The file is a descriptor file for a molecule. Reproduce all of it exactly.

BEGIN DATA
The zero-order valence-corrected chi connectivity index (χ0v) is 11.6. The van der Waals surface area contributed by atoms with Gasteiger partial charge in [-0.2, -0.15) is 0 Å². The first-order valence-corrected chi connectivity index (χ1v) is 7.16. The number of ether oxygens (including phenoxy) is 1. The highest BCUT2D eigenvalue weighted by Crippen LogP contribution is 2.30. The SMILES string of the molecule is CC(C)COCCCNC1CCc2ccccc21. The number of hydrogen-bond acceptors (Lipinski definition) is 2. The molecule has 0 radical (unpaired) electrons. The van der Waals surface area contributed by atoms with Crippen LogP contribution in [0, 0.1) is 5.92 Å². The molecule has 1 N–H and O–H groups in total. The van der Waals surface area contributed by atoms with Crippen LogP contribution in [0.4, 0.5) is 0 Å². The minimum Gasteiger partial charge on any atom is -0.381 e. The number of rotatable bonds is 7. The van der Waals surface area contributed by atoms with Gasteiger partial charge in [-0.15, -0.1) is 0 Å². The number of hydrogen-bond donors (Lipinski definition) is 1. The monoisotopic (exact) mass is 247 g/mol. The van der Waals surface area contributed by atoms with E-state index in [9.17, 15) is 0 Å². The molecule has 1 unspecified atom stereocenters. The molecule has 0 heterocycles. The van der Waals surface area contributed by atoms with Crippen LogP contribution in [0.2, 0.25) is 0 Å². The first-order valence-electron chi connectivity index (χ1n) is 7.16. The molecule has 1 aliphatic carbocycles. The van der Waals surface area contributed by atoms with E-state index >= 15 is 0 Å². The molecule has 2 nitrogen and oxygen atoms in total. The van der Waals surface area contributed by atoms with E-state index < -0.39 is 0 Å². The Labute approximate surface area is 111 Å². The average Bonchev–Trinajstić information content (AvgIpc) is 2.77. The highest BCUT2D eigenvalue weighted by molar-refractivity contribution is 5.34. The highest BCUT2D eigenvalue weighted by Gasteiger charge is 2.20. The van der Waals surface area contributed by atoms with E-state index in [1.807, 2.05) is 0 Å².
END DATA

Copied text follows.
The zero-order valence-corrected chi connectivity index (χ0v) is 11.6. The van der Waals surface area contributed by atoms with Gasteiger partial charge in [-0.2, -0.15) is 0 Å². The first-order valence-corrected chi connectivity index (χ1v) is 7.16. The number of ether oxygens (including phenoxy) is 1. The highest BCUT2D eigenvalue weighted by Crippen LogP contribution is 2.30. The SMILES string of the molecule is CC(C)COCCCNC1CCc2ccccc21. The number of hydrogen-bond acceptors (Lipinski definition) is 2. The molecule has 0 radical (unpaired) electrons. The van der Waals surface area contributed by atoms with Crippen LogP contribution in [0, 0.1) is 5.92 Å². The molecule has 1 N–H and O–H groups in total. The van der Waals surface area contributed by atoms with Crippen LogP contribution in [0.4, 0.5) is 0 Å². The minimum Gasteiger partial charge on any atom is -0.381 e. The number of rotatable bonds is 7. The van der Waals surface area contributed by atoms with Gasteiger partial charge in [-0.15, -0.1) is 0 Å². The number of hydrogen-bond donors (Lipinski definition) is 1. The monoisotopic (exact) mass is 247 g/mol. The van der Waals surface area contributed by atoms with E-state index in [9.17, 15) is 0 Å². The molecule has 1 unspecified atom stereocenters. The molecule has 0 heterocycles. The van der Waals surface area contributed by atoms with Crippen LogP contribution in [0.2, 0.25) is 0 Å². The first-order valence-electron chi connectivity index (χ1n) is 7.16. The molecule has 1 aliphatic carbocycles. The van der Waals surface area contributed by atoms with E-state index >= 15 is 0 Å². The molecule has 2 nitrogen and oxygen atoms in total. The van der Waals surface area contributed by atoms with E-state index < -0.39 is 0 Å². The Labute approximate surface area is 111 Å². The average Bonchev–Trinajstić information content (AvgIpc) is 2.77. The highest BCUT2D eigenvalue weighted by molar-refractivity contribution is 5.34. The highest BCUT2D eigenvalue weighted by Gasteiger charge is 2.20. The van der Waals surface area contributed by atoms with E-state index in [1.807, 2.05) is 0 Å².